Outside of combat, there are also the survival elements that Outward is very proud of- your characters must eat, drink, and stay within proper climates to avoid diseases or other debuffs. As for example, being in a chilly area for too long without a torch/campfire or winter clothes can give you a cold, which hurts you stamina regeneration. There are likely dozens of other examples similar to this. Food items are also perishable, so you need to cook or consume them within certain time frames. Running out of food or water can leave your character to get sick or die. Dying in or out of combat can have a whole host of really amusing circumstances- sometimes you may wind up in the care of a Good Samaritan who will leave you a healthy drink, other times you may wind up in a random dungeon or captured by someone on the other side of the map and you’ll have to escape captivity, bribe somebody, the list really goes on as it can create some of the more interesting tales to tell in Outward.

The largest issue with Outward is that the environments are large and spacious, but there’s little life in any of it. In towns, for example, characters sitting at a bar will be completely still in their “sitting” animations- eyes forward, no blinking or so much as turning their heads. This is reminiscent of games on the Dreamcast, but somehow even more stilted and lifeless. Areas outside of towns basically have nothing to do unless you stumble across a spot to collect an item, something that wants to kill you (which, almost everything outside of towns wants to kill you if it isn’t an item), or the entrance to a cave which, coincidentally, will also be filled with things that want to kill you. There is a map in the game, but it’s not as if you have a pointer telling you which direction you’re facing- you’ll need to figure out where you are based off of topography and your compass, which isn’t quite as difficult as it sounds given the lack of meaningful locations in Outward.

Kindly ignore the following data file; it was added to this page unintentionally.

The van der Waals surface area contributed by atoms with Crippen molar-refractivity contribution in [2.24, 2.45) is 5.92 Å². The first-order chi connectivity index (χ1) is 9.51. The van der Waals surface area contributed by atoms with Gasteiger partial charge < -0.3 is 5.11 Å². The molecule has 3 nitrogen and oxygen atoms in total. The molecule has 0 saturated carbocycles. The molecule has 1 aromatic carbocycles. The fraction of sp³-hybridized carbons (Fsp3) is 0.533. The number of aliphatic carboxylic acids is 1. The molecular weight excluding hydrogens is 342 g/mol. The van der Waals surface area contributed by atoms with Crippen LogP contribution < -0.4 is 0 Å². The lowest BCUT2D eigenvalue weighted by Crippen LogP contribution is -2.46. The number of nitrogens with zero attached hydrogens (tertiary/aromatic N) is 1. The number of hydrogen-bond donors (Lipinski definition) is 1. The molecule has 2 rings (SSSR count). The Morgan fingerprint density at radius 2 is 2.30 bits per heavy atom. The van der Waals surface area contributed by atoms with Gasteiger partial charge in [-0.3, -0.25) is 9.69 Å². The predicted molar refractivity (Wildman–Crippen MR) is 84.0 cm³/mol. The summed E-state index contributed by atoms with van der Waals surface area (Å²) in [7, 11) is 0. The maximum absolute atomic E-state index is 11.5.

Outward is a type of game that, should the player have copious amounts of patience, you will (eventually) be rewarded. Certain decisions seem content with hiding away content for players to actively find and enjoy after- such as how you may stumble upon a cave that unlocks a gameplay element (you unlock mana, and thereby spellcasting as a whole, from a seemingly random unmarked cave in the middle of the first area). Legendary weapons can be found or crafted with materials gathered from all over the world, and finding out that you have the stuff to make one can be a really thrilling experience as well. Weapons and armor also rapidly improve your ability to survive in combat and you’ll find your first few upgrades within short order of leaving the first town and completing a few quests, the most important of which should be a weapon that deals reasonable impact damage. Players are also able to mostly tailor the game to their own experiences, but not everything in Outward is created equal- so if you want to be a one-handed short sword user who doesn’t use traps, guns, or bows, you better find or craft a very good sword (don’t throw away that sword hilt you find on top of a mountain) because without any of the aforementioned items, you’ll need the power of god and anime on your side.